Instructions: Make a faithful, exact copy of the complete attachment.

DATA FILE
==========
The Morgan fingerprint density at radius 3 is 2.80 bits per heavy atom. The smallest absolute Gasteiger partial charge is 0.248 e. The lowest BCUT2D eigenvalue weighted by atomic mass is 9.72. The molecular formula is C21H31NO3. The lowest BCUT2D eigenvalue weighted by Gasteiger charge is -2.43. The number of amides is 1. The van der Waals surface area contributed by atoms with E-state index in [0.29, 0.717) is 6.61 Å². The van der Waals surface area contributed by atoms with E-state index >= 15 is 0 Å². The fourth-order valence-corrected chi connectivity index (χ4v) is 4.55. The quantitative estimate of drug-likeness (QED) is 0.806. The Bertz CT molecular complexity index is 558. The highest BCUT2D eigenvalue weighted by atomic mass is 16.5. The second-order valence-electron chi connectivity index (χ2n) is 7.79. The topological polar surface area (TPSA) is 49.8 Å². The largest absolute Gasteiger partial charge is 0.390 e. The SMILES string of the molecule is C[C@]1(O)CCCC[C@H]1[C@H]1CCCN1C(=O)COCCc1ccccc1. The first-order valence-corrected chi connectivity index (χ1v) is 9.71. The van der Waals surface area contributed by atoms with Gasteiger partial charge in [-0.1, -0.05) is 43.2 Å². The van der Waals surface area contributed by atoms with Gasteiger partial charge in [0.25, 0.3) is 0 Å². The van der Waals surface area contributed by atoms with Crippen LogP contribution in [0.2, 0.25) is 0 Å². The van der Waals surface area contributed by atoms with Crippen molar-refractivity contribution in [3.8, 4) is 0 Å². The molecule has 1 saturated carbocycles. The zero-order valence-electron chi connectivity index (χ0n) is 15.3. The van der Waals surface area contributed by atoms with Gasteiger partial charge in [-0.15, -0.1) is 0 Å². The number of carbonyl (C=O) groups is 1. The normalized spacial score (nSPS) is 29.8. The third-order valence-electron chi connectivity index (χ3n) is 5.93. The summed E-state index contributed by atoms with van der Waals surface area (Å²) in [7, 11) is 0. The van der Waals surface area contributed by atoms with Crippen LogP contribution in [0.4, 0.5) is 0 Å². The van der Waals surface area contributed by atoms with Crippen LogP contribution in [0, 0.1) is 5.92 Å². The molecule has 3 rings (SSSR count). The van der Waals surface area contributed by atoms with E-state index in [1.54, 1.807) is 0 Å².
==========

The Morgan fingerprint density at radius 3 is 2.80 bits per heavy atom. The smallest absolute Gasteiger partial charge is 0.248 e. The lowest BCUT2D eigenvalue weighted by atomic mass is 9.72. The molecular formula is C21H31NO3. The lowest BCUT2D eigenvalue weighted by Gasteiger charge is -2.43. The number of amides is 1. The van der Waals surface area contributed by atoms with E-state index in [0.29, 0.717) is 6.61 Å². The van der Waals surface area contributed by atoms with E-state index >= 15 is 0 Å². The fourth-order valence-corrected chi connectivity index (χ4v) is 4.55. The quantitative estimate of drug-likeness (QED) is 0.806. The Bertz CT molecular complexity index is 558. The highest BCUT2D eigenvalue weighted by atomic mass is 16.5. The second-order valence-electron chi connectivity index (χ2n) is 7.79. The topological polar surface area (TPSA) is 49.8 Å². The largest absolute Gasteiger partial charge is 0.390 e. The SMILES string of the molecule is C[C@]1(O)CCCC[C@H]1[C@H]1CCCN1C(=O)COCCc1ccccc1. The first-order valence-corrected chi connectivity index (χ1v) is 9.71. The van der Waals surface area contributed by atoms with Gasteiger partial charge in [-0.1, -0.05) is 43.2 Å². The van der Waals surface area contributed by atoms with Gasteiger partial charge in [0.25, 0.3) is 0 Å². The van der Waals surface area contributed by atoms with Crippen LogP contribution in [0.2, 0.25) is 0 Å². The van der Waals surface area contributed by atoms with Crippen molar-refractivity contribution in [3.8, 4) is 0 Å². The molecule has 1 saturated carbocycles. The zero-order valence-electron chi connectivity index (χ0n) is 15.3. The van der Waals surface area contributed by atoms with Gasteiger partial charge in [-0.15, -0.1) is 0 Å². The number of carbonyl (C=O) groups is 1. The normalized spacial score (nSPS) is 29.8. The third-order valence-electron chi connectivity index (χ3n) is 5.93. The summed E-state index contributed by atoms with van der Waals surface area (Å²) in [7, 11) is 0. The van der Waals surface area contributed by atoms with Crippen LogP contribution in [0.4, 0.5) is 0 Å². The van der Waals surface area contributed by atoms with Crippen LogP contribution in [0, 0.1) is 5.92 Å². The molecule has 3 rings (SSSR count). The van der Waals surface area contributed by atoms with E-state index in [1.54, 1.807) is 0 Å².